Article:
Door-in-door-out times for patients with large vessel occlusion ischaemic stroke being transferred for endovascular thrombectomy: A Victorian state-wide study

Joseph Zhi Wen Wong, Helen M. Dewey, Bruce C.V. Campbell, Peter J. Mitchell, Mark Parsons, Thanh Phan, Ronil V. Chandra, Henry Ma, Alexandra Warwick, Mark Brooks, Vincent Thijs, Essie Low, Tissa Wijeratne, Sharon Jones, Ben Clissold, Mei Yan Ngun, Douglas Crompton, Rumes Kanna Sriamareswaran, Jayantha Rupasinghe, Karen SmithChris Bladin, Philip M.C. Choi

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Background Time to reperfusion is an important predictor of outcome in ischaemic stroke from large vessel occlusion (LVO). For patients requiring endovascular thrombectomy (EVT), the transfer times from peripheral hospitals in metropolitan and regional Victoria, Australia to comprehensive stroke centres (CSCs) have not been studied. Aims To determine transfer and journey times for patients with LVO stroke being transferred for consideration of EVT. Methods All patients transferred for consideration of EVT to three Victorian CSCs from January 2017 to December 2018 were included. Travel times were obtained from records matched to Ambulance Victoria and the referring centre via Victorian Stroke Telemedicine or hospital medical records. Metrics of interest included door-in-door-out time (DIDO), inbound journey time and outbound journey time. Results Data for 455 transferred patients were obtained, of which 395 (86.8%) underwent EVT. The median DIDO was 107 min (IQR 84-145) for metropolitan sites and 132 min (IQR 108-167) for regional sites. At metropolitan referring hospitals, faster DIDO was associated with use of the same ambulance crew to transport between hospitals (75 (63-90) vs 124 (99-156) min, p<0.001) and the administration of thrombolysis prior to transfer (101 (79-133) vs 115 (91-155) min, p<0.001). At regional centres, DIDO was consistently longer when patients were transported by air (160 (127-195) vs 116 (100-144) min, p<0.001). The overall door-to-door time by air was shorter than by road for sites located more than 250 km away from the CSC. Conclusion Transfer times differ significantly for regional and metropolitan patients. A state-wide database to prospectively collect data on all interhospital transfers for EVT would be helpful for future study of optimal transport mode at regional sites and benchmarking of DIDO across the state.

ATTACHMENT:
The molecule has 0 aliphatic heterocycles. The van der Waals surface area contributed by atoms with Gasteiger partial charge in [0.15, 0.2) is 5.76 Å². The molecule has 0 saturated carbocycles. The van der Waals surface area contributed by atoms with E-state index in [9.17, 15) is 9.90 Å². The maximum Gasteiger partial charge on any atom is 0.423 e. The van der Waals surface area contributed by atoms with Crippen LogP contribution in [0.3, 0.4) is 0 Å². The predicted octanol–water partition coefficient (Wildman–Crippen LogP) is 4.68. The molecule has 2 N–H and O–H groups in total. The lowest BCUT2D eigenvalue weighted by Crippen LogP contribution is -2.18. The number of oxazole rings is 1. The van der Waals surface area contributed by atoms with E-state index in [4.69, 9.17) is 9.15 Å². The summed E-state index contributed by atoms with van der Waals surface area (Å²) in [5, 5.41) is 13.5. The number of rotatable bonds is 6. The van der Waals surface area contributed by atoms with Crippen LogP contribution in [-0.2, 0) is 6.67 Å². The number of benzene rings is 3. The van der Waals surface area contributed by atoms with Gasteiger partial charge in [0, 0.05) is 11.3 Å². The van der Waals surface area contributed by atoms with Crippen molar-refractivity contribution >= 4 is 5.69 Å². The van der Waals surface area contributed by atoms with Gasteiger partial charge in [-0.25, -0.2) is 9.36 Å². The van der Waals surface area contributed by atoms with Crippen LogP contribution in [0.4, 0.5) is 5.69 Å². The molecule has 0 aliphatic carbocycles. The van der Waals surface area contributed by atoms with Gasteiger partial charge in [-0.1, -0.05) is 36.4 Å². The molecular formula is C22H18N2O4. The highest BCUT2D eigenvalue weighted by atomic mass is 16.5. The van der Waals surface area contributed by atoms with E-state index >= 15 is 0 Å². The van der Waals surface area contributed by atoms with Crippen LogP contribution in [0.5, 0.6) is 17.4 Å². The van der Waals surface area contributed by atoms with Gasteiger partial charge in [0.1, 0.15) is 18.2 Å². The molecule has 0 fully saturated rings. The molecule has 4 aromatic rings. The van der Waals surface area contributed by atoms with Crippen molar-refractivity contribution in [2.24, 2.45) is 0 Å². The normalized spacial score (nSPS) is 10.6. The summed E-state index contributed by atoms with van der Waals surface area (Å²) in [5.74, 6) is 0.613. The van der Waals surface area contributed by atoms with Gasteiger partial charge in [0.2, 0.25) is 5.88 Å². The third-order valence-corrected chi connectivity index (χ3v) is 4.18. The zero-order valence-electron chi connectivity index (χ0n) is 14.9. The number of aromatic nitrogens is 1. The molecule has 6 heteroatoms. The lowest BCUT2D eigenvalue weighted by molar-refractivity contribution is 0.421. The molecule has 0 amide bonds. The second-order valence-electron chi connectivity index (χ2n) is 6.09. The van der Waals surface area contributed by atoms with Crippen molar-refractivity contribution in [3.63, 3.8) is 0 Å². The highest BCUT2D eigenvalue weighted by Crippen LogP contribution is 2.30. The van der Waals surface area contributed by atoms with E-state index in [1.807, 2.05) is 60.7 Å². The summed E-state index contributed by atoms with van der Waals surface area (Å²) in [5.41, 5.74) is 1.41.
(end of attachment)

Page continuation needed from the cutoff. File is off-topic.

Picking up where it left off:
Original languageEnglish
Article number000376
Number of pages8
JournalBMJ Neurology Open
Issue number1
Publication statusPublished - 17 Jan 2023


  • cerebrovascular disease
  • interventional
  • stroke

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